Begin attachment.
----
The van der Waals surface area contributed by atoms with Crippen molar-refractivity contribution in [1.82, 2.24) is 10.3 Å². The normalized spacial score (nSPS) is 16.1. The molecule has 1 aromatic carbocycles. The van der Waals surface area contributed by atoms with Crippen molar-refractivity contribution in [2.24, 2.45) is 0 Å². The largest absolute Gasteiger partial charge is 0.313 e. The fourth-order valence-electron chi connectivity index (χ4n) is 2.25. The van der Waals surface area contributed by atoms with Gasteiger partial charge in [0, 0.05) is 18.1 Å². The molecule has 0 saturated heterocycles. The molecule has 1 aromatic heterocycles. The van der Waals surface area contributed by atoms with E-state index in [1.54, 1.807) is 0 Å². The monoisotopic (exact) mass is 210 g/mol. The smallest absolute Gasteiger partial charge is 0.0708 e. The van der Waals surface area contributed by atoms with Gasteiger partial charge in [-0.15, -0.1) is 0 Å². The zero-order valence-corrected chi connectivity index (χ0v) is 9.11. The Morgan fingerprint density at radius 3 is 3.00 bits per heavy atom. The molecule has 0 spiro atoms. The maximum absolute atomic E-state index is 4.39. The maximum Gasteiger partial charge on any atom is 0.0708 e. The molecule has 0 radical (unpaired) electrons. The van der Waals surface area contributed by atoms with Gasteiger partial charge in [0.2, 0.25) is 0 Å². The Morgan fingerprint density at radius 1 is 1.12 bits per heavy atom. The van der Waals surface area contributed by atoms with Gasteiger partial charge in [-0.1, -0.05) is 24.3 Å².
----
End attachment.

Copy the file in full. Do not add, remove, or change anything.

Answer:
The van der Waals surface area contributed by atoms with Crippen molar-refractivity contribution in [1.82, 2.24) is 10.3 Å². The normalized spacial score (nSPS) is 16.1. The molecule has 1 aromatic carbocycles. The van der Waals surface area contributed by atoms with Crippen molar-refractivity contribution in [2.24, 2.45) is 0 Å². The largest absolute Gasteiger partial charge is 0.313 e. The fourth-order valence-electron chi connectivity index (χ4n) is 2.25. The van der Waals surface area contributed by atoms with Gasteiger partial charge in [0, 0.05) is 18.1 Å². The molecule has 0 saturated heterocycles. The molecule has 1 aromatic heterocycles. The van der Waals surface area contributed by atoms with E-state index in [1.54, 1.807) is 0 Å². The monoisotopic (exact) mass is 210 g/mol. The smallest absolute Gasteiger partial charge is 0.0708 e. The van der Waals surface area contributed by atoms with Gasteiger partial charge in [-0.15, -0.1) is 0 Å². The zero-order valence-corrected chi connectivity index (χ0v) is 9.11. The Morgan fingerprint density at radius 3 is 3.00 bits per heavy atom. The molecule has 0 spiro atoms. The maximum absolute atomic E-state index is 4.39. The maximum Gasteiger partial charge on any atom is 0.0708 e. The molecule has 0 radical (unpaired) electrons. The van der Waals surface area contributed by atoms with Gasteiger partial charge in [0.2, 0.25) is 0 Å². The Morgan fingerprint density at radius 1 is 1.12 bits per heavy atom. The van der Waals surface area contributed by atoms with Gasteiger partial charge in [-0.1, -0.05) is 24.3 Å².